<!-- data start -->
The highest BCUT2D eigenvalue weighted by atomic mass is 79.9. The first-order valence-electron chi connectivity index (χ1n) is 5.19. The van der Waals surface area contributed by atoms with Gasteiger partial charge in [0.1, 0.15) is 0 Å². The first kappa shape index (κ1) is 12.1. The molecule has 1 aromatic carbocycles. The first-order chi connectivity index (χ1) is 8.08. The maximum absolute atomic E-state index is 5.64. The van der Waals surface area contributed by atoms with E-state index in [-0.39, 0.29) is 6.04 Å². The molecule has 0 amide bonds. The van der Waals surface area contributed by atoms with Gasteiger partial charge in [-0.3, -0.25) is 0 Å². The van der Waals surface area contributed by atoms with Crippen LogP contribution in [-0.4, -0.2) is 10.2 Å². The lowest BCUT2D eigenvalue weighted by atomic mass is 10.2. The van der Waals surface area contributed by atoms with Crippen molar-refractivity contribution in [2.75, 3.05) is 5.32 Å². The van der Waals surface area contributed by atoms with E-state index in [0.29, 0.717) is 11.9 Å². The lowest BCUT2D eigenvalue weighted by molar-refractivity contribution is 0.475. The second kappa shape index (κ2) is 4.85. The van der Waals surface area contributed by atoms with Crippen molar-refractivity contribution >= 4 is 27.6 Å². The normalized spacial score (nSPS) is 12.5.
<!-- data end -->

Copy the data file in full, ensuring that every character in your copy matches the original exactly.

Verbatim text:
The highest BCUT2D eigenvalue weighted by atomic mass is 79.9. The first-order valence-electron chi connectivity index (χ1n) is 5.19. The van der Waals surface area contributed by atoms with Gasteiger partial charge in [0.1, 0.15) is 0 Å². The first kappa shape index (κ1) is 12.1. The molecule has 1 aromatic carbocycles. The first-order chi connectivity index (χ1) is 8.08. The maximum absolute atomic E-state index is 5.64. The van der Waals surface area contributed by atoms with E-state index in [-0.39, 0.29) is 6.04 Å². The molecule has 0 amide bonds. The van der Waals surface area contributed by atoms with Gasteiger partial charge in [-0.3, -0.25) is 0 Å². The van der Waals surface area contributed by atoms with Crippen LogP contribution in [-0.4, -0.2) is 10.2 Å². The lowest BCUT2D eigenvalue weighted by atomic mass is 10.2. The van der Waals surface area contributed by atoms with Crippen molar-refractivity contribution in [2.75, 3.05) is 5.32 Å². The van der Waals surface area contributed by atoms with E-state index in [0.29, 0.717) is 11.9 Å². The lowest BCUT2D eigenvalue weighted by molar-refractivity contribution is 0.475. The second kappa shape index (κ2) is 4.85. The van der Waals surface area contributed by atoms with Crippen molar-refractivity contribution >= 4 is 27.6 Å². The normalized spacial score (nSPS) is 12.5.